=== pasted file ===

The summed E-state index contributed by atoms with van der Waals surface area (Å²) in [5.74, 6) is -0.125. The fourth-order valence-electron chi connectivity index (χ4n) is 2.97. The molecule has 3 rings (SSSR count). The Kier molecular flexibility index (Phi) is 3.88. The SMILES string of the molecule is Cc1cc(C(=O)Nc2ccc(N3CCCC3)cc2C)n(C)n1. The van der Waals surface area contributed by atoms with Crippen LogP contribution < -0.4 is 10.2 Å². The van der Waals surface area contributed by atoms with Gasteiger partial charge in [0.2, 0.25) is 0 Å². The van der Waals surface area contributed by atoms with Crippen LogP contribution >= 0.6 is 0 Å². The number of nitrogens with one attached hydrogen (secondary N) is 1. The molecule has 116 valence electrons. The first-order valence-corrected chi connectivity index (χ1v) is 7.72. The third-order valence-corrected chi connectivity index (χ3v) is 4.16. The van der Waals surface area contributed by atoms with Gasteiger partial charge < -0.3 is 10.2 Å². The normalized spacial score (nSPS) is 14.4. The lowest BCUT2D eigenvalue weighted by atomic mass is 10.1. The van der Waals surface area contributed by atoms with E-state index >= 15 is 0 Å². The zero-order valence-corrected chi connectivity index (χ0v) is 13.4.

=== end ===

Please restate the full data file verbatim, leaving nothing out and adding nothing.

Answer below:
The summed E-state index contributed by atoms with van der Waals surface area (Å²) in [5.74, 6) is -0.125. The fourth-order valence-electron chi connectivity index (χ4n) is 2.97. The molecule has 3 rings (SSSR count). The Kier molecular flexibility index (Phi) is 3.88. The SMILES string of the molecule is Cc1cc(C(=O)Nc2ccc(N3CCCC3)cc2C)n(C)n1. The van der Waals surface area contributed by atoms with Crippen LogP contribution < -0.4 is 10.2 Å². The van der Waals surface area contributed by atoms with Gasteiger partial charge in [0.2, 0.25) is 0 Å². The van der Waals surface area contributed by atoms with Crippen LogP contribution >= 0.6 is 0 Å². The number of nitrogens with one attached hydrogen (secondary N) is 1. The molecule has 116 valence electrons. The first-order valence-corrected chi connectivity index (χ1v) is 7.72. The third-order valence-corrected chi connectivity index (χ3v) is 4.16. The van der Waals surface area contributed by atoms with Gasteiger partial charge < -0.3 is 10.2 Å². The normalized spacial score (nSPS) is 14.4. The lowest BCUT2D eigenvalue weighted by atomic mass is 10.1. The van der Waals surface area contributed by atoms with E-state index >= 15 is 0 Å². The zero-order valence-corrected chi connectivity index (χ0v) is 13.4.